As Vittoria Traverso writes for Atlas Obscura, Isabella Dalla Ragione brings art and nature together in her search for the forgotten fruits of Northern Italy. By combing through clues in ancient paintings and manuscripts, Ragione has revealed the extensive biodiversity of Renaissance Italy, having identified hundreds of bygone plants. From apples and pears of old monastic orchards to abandoned fields of harvest, Ragione has illuminated the plethora of knowledge hidden beautifully in plain sight.
‘Take “Madonna and Child with the Pear,” an oil-on-wood painting completed in 1526 by German master Albrecht Dürer, currently preserved at the Uffizi Gallery in Florence. “You can find so many texts detailing the symbolic meaning of pears in this painting,” Dalla Ragione says. However, the distinctive shape of the top of the fruit in Durer’s painting made Dalla Ragione realize that it was actually a “mouth of the ox” apple, an ancient variety that Dalla Ragione had found years ago in an abandoned field near Perugia and now grows on her farmstead.
She personally takes care of her 600 plants year-round. Between September and October, she picks up most of her pears and apples and preserves them inside an abandoned chapel next to her farmstead. Standing against the chapel’s frescoes, these baskets of fruit symbolize Archeologia Arborea’s mission statement: that plants are an essential element of cultural heritage.’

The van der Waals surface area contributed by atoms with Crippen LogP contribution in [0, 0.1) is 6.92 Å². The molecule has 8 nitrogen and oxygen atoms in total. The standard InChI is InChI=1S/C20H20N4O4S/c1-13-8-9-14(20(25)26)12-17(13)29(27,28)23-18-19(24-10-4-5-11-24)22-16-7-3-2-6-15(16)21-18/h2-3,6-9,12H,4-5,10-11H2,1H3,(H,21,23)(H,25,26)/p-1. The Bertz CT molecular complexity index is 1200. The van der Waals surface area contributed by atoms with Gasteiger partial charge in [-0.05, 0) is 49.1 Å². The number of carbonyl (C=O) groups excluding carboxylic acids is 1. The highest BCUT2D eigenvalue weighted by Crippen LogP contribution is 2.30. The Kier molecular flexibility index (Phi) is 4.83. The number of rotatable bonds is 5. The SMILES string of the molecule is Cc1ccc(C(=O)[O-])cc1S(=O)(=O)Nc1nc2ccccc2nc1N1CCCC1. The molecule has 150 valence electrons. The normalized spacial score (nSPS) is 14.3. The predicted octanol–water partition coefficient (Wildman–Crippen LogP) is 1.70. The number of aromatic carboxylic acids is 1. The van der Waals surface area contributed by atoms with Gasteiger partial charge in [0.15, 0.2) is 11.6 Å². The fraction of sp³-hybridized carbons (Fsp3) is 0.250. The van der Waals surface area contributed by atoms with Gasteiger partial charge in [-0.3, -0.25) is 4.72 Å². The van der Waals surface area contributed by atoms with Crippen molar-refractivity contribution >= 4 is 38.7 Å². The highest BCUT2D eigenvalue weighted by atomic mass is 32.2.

One of the casualties of coronavirus-related social distancing measures has been public libraries, which are shut down in many communities around the world. This week, the Internet Archive, an online library best known for running the Internet's Wayback Machine, announced a new initiative to expand access to digital books during the pandemic.
For almost a decade, an Internet Archive program called the Open Library has offered people the ability to "check out" digital scans of physical books held in storage by the Internet Archive. Readers can view a scanned book in a browser or download it to an e-reader. Users can only check out a limited number of books at once and are required to "return" them after a limited period of time.
Until this week, the Open Library only allowed people to "check out" as many copies as the library owned. If you wanted to read a book but all copies were already checked out by other patrons, you had to join a waiting list for that book—just like you would at a physical library.